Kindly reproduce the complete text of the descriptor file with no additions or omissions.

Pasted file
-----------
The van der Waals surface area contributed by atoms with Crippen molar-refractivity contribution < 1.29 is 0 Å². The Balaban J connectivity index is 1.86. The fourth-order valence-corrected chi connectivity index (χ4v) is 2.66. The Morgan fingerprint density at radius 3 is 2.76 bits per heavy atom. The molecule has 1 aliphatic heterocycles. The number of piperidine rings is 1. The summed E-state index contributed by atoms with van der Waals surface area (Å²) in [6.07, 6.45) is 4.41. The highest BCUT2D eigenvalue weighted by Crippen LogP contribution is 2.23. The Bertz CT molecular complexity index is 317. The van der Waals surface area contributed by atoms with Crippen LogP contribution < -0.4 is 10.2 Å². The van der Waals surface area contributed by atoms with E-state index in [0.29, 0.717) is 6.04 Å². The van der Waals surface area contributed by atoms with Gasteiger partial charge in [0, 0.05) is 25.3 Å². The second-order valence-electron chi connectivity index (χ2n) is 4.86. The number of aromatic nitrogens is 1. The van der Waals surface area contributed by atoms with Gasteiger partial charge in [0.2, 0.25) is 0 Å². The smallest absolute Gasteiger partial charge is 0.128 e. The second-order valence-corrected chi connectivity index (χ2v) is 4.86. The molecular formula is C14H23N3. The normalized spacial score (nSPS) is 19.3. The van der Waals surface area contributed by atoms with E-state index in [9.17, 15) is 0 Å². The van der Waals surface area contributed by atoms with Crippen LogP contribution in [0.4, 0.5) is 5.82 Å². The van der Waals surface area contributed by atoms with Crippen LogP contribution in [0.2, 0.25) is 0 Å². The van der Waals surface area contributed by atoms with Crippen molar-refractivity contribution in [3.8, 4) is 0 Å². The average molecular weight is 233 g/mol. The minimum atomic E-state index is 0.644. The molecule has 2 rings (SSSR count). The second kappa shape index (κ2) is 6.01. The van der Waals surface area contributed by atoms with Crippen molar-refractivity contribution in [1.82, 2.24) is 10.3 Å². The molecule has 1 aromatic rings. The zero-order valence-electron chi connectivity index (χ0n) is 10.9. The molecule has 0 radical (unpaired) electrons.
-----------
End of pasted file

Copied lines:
The van der Waals surface area contributed by atoms with Crippen molar-refractivity contribution < 1.29 is 0 Å². The Balaban J connectivity index is 1.86. The fourth-order valence-corrected chi connectivity index (χ4v) is 2.66. The Morgan fingerprint density at radius 3 is 2.76 bits per heavy atom. The molecule has 1 aliphatic heterocycles. The number of piperidine rings is 1. The summed E-state index contributed by atoms with van der Waals surface area (Å²) in [6.07, 6.45) is 4.41. The highest BCUT2D eigenvalue weighted by Crippen LogP contribution is 2.23. The Bertz CT molecular complexity index is 317. The van der Waals surface area contributed by atoms with Crippen LogP contribution < -0.4 is 10.2 Å². The van der Waals surface area contributed by atoms with E-state index in [0.29, 0.717) is 6.04 Å². The van der Waals surface area contributed by atoms with Gasteiger partial charge in [0, 0.05) is 25.3 Å². The second-order valence-electron chi connectivity index (χ2n) is 4.86. The number of aromatic nitrogens is 1. The van der Waals surface area contributed by atoms with Gasteiger partial charge in [0.2, 0.25) is 0 Å². The smallest absolute Gasteiger partial charge is 0.128 e. The second-order valence-corrected chi connectivity index (χ2v) is 4.86. The molecular formula is C14H23N3. The normalized spacial score (nSPS) is 19.3. The van der Waals surface area contributed by atoms with E-state index in [9.17, 15) is 0 Å². The van der Waals surface area contributed by atoms with Crippen LogP contribution in [0.4, 0.5) is 5.82 Å². The van der Waals surface area contributed by atoms with Crippen LogP contribution in [0.2, 0.25) is 0 Å². The van der Waals surface area contributed by atoms with Crippen molar-refractivity contribution in [3.8, 4) is 0 Å². The average molecular weight is 233 g/mol. The minimum atomic E-state index is 0.644. The molecule has 2 rings (SSSR count). The second kappa shape index (κ2) is 6.01. The van der Waals surface area contributed by atoms with Crippen molar-refractivity contribution in [1.82, 2.24) is 10.3 Å². The molecule has 1 aromatic rings. The zero-order valence-electron chi connectivity index (χ0n) is 10.9. The molecule has 0 radical (unpaired) electrons.